Effect of early enteral nutrition on intestinal permeability, intestinal protein loss, and outcome in dogs with severe parvoviral enteritis.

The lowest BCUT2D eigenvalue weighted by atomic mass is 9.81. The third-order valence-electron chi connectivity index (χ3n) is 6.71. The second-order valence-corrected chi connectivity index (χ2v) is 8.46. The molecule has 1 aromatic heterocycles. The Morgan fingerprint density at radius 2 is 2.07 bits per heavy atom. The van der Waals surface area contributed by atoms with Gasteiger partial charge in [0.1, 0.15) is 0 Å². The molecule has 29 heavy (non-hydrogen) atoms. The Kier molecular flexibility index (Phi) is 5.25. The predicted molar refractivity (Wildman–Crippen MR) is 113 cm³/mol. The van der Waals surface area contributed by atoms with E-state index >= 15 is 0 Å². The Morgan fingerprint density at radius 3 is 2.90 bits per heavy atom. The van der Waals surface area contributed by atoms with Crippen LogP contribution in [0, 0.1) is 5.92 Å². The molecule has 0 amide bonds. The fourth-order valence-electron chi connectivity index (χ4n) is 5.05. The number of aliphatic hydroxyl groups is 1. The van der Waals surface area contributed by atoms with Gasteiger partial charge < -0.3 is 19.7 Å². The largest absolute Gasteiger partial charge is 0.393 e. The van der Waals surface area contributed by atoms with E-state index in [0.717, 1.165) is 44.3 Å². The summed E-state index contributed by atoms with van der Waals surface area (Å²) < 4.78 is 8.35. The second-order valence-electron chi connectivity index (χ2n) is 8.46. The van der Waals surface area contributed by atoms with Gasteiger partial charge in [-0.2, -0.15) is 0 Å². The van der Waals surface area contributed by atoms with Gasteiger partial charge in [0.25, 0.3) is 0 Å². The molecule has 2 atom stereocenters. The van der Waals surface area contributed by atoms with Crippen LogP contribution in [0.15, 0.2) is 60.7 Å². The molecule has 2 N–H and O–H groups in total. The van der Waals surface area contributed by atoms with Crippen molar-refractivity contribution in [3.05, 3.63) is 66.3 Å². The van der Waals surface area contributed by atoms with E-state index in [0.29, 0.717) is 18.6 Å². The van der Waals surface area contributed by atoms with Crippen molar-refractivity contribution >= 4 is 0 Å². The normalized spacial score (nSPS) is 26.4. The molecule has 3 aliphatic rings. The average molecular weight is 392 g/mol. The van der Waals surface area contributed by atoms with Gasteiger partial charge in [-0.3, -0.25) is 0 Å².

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A randomized, controlled clinical trial investigated the effect of early enteral nutrition (EN) on intestinal permeability, intestinal protein loss, and outcome in parvoviral enteritis. Dogs were randomized into 2 groups: 15 dogs received no food until vomiting had ceased for 12 hours (mean 50 hours after admission; NPO group), and 15 dogs received early EN by nasoesophageal tube from 12 hours after admission (EEN group). All other treatments were identical. Intestinal permeability was assessed by 6-hour urinary lactulose (L) and rhamnose (R) recoveries (%L, %R) and L/R recovery ratios. Intestinal protein loss was quantified by fecal alpha1-proteinase inhibitor concentrations (alpha1-PI). Median time to normalization of demeanor, appetite, vomiting, and diarrhea was 1 day shorter for the EEN group for each variable. Body weight increased insignificantly from admission in the NPO group (day 3: 2.5 +/- 2.8%; day 6: 4.3 +/- 2.3%; mean +/- SE), whereas the EEN group exhibited significant weight gain (day 3: 8.1 +/- 2.7%; day 6: 9.7 +/- 2.1%). Mean urinary %L was increased, %R reduced, and L/R recovery ratios increased compared to reference values throughout the study for both groups. Percent lactulose recovery decreased in the EEN group (admission: 22.6 +/- 8.0%; day 6: 17.9 +/- 2.3%) and increased in the NPO group (admission: 11.0 +/- 2.6%; day 6: 22.5 +/- 4.6%, P = .035). Fecal alpha1-PI was above reference values in both groups and declined progressively. No significant differences occurred for %R, L/R ratios, or alpha1-PI between groups. Thirteen NPO dogs and all EEN dogs survived (P = .48). The EEN group showed earlier clinical improvement and significant weight gain. The significantly decreased %L in the EEN versus NPO group might reflect improved gut barrier function, which could limit bacterial or endotoxin translocation.